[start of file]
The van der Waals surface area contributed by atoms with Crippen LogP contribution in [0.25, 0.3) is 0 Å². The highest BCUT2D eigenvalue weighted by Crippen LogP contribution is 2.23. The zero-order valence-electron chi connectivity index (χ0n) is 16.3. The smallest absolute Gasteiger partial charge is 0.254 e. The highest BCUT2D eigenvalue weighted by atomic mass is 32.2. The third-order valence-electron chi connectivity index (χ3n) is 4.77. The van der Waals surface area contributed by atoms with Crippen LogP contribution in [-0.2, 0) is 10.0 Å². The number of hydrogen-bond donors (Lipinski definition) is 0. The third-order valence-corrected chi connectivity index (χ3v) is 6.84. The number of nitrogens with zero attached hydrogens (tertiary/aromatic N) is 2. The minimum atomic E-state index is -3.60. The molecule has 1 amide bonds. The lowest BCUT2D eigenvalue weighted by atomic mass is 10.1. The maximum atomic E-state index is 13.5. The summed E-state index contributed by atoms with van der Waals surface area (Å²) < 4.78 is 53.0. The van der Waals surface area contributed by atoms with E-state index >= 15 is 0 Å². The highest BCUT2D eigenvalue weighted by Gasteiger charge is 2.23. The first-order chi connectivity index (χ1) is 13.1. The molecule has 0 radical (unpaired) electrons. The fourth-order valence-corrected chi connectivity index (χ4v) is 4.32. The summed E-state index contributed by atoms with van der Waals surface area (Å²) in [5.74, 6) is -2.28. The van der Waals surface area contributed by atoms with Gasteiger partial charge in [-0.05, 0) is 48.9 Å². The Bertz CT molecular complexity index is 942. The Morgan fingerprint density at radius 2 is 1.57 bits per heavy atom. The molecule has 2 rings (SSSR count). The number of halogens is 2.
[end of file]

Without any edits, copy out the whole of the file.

The van der Waals surface area contributed by atoms with Crippen LogP contribution in [0.25, 0.3) is 0 Å². The highest BCUT2D eigenvalue weighted by Crippen LogP contribution is 2.23. The zero-order valence-electron chi connectivity index (χ0n) is 16.3. The smallest absolute Gasteiger partial charge is 0.254 e. The highest BCUT2D eigenvalue weighted by atomic mass is 32.2. The third-order valence-electron chi connectivity index (χ3n) is 4.77. The van der Waals surface area contributed by atoms with Crippen LogP contribution in [-0.2, 0) is 10.0 Å². The number of hydrogen-bond donors (Lipinski definition) is 0. The third-order valence-corrected chi connectivity index (χ3v) is 6.84. The number of nitrogens with zero attached hydrogens (tertiary/aromatic N) is 2. The minimum atomic E-state index is -3.60. The molecule has 1 amide bonds. The lowest BCUT2D eigenvalue weighted by atomic mass is 10.1. The maximum atomic E-state index is 13.5. The summed E-state index contributed by atoms with van der Waals surface area (Å²) < 4.78 is 53.0. The van der Waals surface area contributed by atoms with E-state index >= 15 is 0 Å². The highest BCUT2D eigenvalue weighted by Gasteiger charge is 2.23. The first-order chi connectivity index (χ1) is 13.1. The molecule has 0 radical (unpaired) electrons. The fourth-order valence-corrected chi connectivity index (χ4v) is 4.32. The summed E-state index contributed by atoms with van der Waals surface area (Å²) in [5.74, 6) is -2.28. The van der Waals surface area contributed by atoms with Gasteiger partial charge in [-0.05, 0) is 48.9 Å². The Bertz CT molecular complexity index is 942. The Morgan fingerprint density at radius 2 is 1.57 bits per heavy atom. The molecule has 2 rings (SSSR count). The number of halogens is 2.